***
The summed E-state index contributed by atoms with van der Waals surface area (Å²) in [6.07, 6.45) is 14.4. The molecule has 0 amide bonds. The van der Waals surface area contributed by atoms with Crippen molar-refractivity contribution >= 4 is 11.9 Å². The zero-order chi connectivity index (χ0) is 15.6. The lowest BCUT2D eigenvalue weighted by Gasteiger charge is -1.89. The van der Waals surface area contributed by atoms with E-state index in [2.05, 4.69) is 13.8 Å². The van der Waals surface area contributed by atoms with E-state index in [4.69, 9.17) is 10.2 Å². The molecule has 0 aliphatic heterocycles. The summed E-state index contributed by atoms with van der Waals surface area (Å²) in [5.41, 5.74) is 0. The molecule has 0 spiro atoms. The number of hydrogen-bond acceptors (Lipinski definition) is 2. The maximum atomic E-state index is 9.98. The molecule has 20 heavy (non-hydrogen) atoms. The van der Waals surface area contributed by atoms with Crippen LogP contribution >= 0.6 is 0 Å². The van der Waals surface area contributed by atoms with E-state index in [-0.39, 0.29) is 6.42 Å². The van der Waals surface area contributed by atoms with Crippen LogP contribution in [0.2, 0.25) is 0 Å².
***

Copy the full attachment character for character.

The summed E-state index contributed by atoms with van der Waals surface area (Å²) in [6.07, 6.45) is 14.4. The molecule has 0 amide bonds. The van der Waals surface area contributed by atoms with Crippen molar-refractivity contribution >= 4 is 11.9 Å². The zero-order chi connectivity index (χ0) is 15.6. The lowest BCUT2D eigenvalue weighted by Gasteiger charge is -1.89. The van der Waals surface area contributed by atoms with E-state index in [2.05, 4.69) is 13.8 Å². The van der Waals surface area contributed by atoms with E-state index in [4.69, 9.17) is 10.2 Å². The molecule has 0 aliphatic heterocycles. The summed E-state index contributed by atoms with van der Waals surface area (Å²) in [5.41, 5.74) is 0. The molecule has 0 spiro atoms. The number of hydrogen-bond acceptors (Lipinski definition) is 2. The maximum atomic E-state index is 9.98. The molecule has 20 heavy (non-hydrogen) atoms. The van der Waals surface area contributed by atoms with Crippen LogP contribution >= 0.6 is 0 Å². The van der Waals surface area contributed by atoms with E-state index in [-0.39, 0.29) is 6.42 Å². The van der Waals surface area contributed by atoms with Crippen LogP contribution in [0.2, 0.25) is 0 Å².